Drew Westen’s The Political Brain is largely a how-to manual for inspiring political emotions. But to be honest, the main emotion is inspired in me was disgust. Here’s the passage to which I had the strongest reaction:

[T]he Kerry campaign simply let the flip-flopper charge fester for months. By April, Kerry was reportedly infuriated by it, and he wanted to strike back by showing how much Bush flip-flopped on the issues. This wouldn’t have been hard to do. It can be done against anyone with a public record, and particularly against any candidate who has run toward his party’s base in the primaries and then toward the center in the general election, as Bush (and most presidential candidates on both sides of the aisle) had done. (emphasis mine)

My reaction: All true, all insightful, and completely disgusting. Once you realize that…

1. Politicians predictably lie to get elected (and unless winning primaries somehow “causes moderation,” lying is precisely what Westen is describing).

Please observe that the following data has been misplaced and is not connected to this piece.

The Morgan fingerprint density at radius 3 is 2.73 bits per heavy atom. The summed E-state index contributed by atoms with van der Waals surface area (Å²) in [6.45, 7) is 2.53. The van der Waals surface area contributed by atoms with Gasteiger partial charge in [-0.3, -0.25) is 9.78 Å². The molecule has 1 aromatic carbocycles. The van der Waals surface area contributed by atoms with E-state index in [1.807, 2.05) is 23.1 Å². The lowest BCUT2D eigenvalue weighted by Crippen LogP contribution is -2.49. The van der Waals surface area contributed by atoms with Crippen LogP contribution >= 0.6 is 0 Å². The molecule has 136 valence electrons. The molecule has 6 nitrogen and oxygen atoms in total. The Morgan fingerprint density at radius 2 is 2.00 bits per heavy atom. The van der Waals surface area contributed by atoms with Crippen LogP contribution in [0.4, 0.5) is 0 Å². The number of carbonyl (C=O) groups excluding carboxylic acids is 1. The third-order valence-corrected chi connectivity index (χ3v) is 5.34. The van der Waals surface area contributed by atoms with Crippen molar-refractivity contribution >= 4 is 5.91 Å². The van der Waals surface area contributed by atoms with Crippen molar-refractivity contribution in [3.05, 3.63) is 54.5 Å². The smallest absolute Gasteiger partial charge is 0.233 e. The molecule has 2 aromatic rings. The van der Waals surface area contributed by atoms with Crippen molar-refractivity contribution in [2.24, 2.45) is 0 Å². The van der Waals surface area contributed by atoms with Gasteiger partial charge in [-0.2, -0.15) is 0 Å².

2. Politicians habitually accuse each other of something they virtually all do.

3. Voters largely ignore #1, but respond positively to #2.

… how can your reaction be anything other than “Yuck!”? Or if you want to be more eloquent, you can vehemently quote Mencken: “Democracy, too, is a religion. It is the worship of jackals by jackasses.”

Just to be clear, I commend Westen for his candor about the political process. What’s hard for me to understand on an emotional level is how Westen – or anyone – can recognize the above and remain an enthusiastic partisan.